We have been talking about Big Data for years – its potential, its possible impact and the way it shapes business. For some it has always been, to a certain degree, a case of “jam tomorrow” but in cross-border payments is no longer a nice to have, it is here with us now and companies are exploiting it, be it big or just run-of-the-mill data.
As globalisation increases and business becomes more international, the wealth of information and data is getting bigger. Cross-border payments companies now realise that data is part of everyday life, allowing companies to comply with regulation, better understand their customers, tailor products they might need and to allow their clients to maximise their own experience.
Data-driven companies have long used increasingly sophisticated tools to influence their decision-making processes. Banks in particular, those vast cauldrons of data, have been employing data scientists in their droves for years now. They recognise the value they have within their own networks and they need the right people to extract it, calibrate it and use it to inform client strategy and product development.
Let’s be clear about this: ignoring the possibilities of data would be a missed opportunity for any business but in fintech this could be fatal. However, it would be foolish to presume that a company can use – and monetise – all of its data across the organisation. It cannot because there are so-called “Chinese walls” that do not allow certain types of information to be shared. Data owners may have the technical ability to use it within their systems to good effect but must follow regulatory obligations.
To really harness the power of data, a certain degree of agility and smart thinking is needed, and it has to be done with compliance in mind. If you do not manage data well, not only will you get left behind from a product perspective but you may be at risk of not complying with ever increasing and complex data regulation.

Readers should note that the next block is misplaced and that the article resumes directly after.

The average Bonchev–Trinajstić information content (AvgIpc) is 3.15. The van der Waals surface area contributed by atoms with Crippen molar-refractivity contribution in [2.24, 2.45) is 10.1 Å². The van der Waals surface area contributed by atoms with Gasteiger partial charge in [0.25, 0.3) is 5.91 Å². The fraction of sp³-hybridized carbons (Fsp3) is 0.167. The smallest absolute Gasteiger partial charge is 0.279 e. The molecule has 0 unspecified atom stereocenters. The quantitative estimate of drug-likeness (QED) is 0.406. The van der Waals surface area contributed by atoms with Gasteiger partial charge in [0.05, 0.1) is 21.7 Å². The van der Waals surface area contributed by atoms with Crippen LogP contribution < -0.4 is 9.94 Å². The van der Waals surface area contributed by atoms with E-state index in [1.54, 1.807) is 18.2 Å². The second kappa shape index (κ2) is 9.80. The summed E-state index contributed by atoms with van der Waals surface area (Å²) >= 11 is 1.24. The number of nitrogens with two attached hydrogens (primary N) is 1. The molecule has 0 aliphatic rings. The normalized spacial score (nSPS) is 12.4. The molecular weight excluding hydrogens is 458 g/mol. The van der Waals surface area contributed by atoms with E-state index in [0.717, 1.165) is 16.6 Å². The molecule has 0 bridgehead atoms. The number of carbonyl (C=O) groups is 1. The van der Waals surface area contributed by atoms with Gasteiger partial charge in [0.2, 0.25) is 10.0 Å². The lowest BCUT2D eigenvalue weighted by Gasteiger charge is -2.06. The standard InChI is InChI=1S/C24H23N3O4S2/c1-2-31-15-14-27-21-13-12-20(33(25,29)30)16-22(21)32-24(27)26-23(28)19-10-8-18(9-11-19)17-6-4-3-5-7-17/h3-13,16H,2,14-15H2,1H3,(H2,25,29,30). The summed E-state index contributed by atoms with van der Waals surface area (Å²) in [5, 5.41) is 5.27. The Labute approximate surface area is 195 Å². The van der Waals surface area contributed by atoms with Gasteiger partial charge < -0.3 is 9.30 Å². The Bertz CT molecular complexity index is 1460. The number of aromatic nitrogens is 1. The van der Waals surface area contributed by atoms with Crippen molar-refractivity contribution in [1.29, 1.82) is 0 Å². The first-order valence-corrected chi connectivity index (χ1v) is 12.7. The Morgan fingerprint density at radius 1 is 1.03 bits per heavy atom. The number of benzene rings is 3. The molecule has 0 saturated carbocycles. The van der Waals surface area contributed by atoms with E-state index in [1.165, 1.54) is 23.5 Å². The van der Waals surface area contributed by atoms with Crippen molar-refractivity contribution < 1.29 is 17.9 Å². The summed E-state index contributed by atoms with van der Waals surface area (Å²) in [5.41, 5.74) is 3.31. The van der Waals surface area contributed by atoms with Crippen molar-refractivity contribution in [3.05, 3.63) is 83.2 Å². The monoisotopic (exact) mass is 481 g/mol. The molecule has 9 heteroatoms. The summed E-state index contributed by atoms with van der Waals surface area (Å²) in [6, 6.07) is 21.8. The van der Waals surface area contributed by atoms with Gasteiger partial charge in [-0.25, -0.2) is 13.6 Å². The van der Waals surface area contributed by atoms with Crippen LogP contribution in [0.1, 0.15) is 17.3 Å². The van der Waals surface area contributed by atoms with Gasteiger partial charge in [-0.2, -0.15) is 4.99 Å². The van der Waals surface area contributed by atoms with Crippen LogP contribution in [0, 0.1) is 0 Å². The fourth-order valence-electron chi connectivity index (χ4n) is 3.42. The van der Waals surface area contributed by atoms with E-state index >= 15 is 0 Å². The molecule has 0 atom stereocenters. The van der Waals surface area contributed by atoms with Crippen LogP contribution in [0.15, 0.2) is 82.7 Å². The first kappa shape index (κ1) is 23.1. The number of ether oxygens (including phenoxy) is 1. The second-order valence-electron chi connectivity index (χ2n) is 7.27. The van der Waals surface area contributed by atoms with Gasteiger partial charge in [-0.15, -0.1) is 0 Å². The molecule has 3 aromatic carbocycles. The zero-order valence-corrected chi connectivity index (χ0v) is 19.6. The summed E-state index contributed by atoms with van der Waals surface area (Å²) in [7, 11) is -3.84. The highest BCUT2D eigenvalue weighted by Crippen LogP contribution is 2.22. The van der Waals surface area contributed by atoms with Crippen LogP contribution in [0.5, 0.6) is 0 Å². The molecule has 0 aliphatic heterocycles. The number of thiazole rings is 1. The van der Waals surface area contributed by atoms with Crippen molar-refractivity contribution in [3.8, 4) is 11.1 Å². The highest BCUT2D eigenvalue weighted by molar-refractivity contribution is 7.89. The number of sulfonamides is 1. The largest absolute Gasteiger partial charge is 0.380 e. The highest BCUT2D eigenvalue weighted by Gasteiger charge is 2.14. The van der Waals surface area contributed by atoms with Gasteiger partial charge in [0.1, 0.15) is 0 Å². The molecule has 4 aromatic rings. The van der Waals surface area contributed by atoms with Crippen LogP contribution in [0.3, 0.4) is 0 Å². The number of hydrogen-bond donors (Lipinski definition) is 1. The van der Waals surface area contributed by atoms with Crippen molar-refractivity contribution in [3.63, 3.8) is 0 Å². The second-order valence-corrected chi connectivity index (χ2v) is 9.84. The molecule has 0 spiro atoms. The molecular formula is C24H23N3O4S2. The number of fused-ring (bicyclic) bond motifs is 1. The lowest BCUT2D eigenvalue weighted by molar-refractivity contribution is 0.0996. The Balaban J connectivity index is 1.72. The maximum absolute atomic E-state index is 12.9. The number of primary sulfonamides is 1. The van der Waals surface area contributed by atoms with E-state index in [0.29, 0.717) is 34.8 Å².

In the world of fintech, we’re already seeing new technologies such as distributed ledger technology making data more immediately available. Others, such as blockchain, allow for immutability of data and the process of zero-knowledge proof. The latter is brought into play when one party has confidential data but needs to use elements of it to prove or validate certain information.
Leveraging incomplete or partially obfuscated data at near real-time speed is becoming increasingly critical, not just for being in a position to take management decisions but also for delivering state-of-the-art multi-jurisdictional compliant products.
The compliant data age is certainly upon us and it really plays to Earthport’s strengths and core offering. It enables us to gather the information that highlights what clients need and how we can add greater value to our relationships. It enables richerproducts and tighter compliance while becomeing a valuable source of intelligence.
It really is time to get smarter in cross-border payments.